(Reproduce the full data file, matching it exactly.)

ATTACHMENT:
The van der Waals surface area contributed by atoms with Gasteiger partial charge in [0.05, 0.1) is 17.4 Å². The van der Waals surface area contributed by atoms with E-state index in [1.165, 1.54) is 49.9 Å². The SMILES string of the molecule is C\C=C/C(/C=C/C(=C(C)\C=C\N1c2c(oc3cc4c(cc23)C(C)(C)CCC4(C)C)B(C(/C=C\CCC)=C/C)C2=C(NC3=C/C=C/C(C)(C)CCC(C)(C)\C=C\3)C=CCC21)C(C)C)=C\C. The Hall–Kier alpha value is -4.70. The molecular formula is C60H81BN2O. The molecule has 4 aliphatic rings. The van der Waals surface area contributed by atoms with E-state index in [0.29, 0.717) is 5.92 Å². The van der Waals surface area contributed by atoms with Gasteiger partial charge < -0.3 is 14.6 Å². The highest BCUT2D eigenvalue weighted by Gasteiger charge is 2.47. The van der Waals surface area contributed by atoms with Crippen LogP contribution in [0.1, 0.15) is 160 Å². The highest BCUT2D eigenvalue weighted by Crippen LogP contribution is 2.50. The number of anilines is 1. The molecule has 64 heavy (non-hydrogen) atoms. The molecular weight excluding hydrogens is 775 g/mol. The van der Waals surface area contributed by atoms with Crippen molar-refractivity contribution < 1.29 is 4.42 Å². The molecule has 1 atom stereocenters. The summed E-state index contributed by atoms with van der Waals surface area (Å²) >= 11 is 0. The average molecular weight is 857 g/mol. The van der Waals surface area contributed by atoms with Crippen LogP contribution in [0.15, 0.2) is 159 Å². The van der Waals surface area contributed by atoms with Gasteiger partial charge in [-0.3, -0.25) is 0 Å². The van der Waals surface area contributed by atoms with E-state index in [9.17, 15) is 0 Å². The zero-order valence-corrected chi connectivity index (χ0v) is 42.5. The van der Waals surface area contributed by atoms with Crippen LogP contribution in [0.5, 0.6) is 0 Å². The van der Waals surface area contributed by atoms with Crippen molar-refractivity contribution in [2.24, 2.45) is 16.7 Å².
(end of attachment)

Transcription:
The van der Waals surface area contributed by atoms with Gasteiger partial charge in [0.05, 0.1) is 17.4 Å². The van der Waals surface area contributed by atoms with E-state index in [1.165, 1.54) is 49.9 Å². The SMILES string of the molecule is C\C=C/C(/C=C/C(=C(C)\C=C\N1c2c(oc3cc4c(cc23)C(C)(C)CCC4(C)C)B(C(/C=C\CCC)=C/C)C2=C(NC3=C/C=C/C(C)(C)CCC(C)(C)\C=C\3)C=CCC21)C(C)C)=C\C. The Hall–Kier alpha value is -4.70. The molecular formula is C60H81BN2O. The molecule has 4 aliphatic rings. The van der Waals surface area contributed by atoms with E-state index in [0.29, 0.717) is 5.92 Å². The van der Waals surface area contributed by atoms with Gasteiger partial charge < -0.3 is 14.6 Å². The highest BCUT2D eigenvalue weighted by Gasteiger charge is 2.47. The van der Waals surface area contributed by atoms with Crippen LogP contribution in [0.1, 0.15) is 160 Å². The highest BCUT2D eigenvalue weighted by Crippen LogP contribution is 2.50. The number of anilines is 1. The molecule has 64 heavy (non-hydrogen) atoms. The molecular weight excluding hydrogens is 775 g/mol. The van der Waals surface area contributed by atoms with Crippen molar-refractivity contribution < 1.29 is 4.42 Å². The molecule has 1 atom stereocenters. The summed E-state index contributed by atoms with van der Waals surface area (Å²) >= 11 is 0. The average molecular weight is 857 g/mol. The van der Waals surface area contributed by atoms with Crippen LogP contribution in [0.15, 0.2) is 159 Å². The van der Waals surface area contributed by atoms with Gasteiger partial charge in [-0.3, -0.25) is 0 Å². The van der Waals surface area contributed by atoms with E-state index in [9.17, 15) is 0 Å². The zero-order valence-corrected chi connectivity index (χ0v) is 42.5. The van der Waals surface area contributed by atoms with Crippen LogP contribution in [0.5, 0.6) is 0 Å². The van der Waals surface area contributed by atoms with Crippen molar-refractivity contribution in [2.24, 2.45) is 16.7 Å².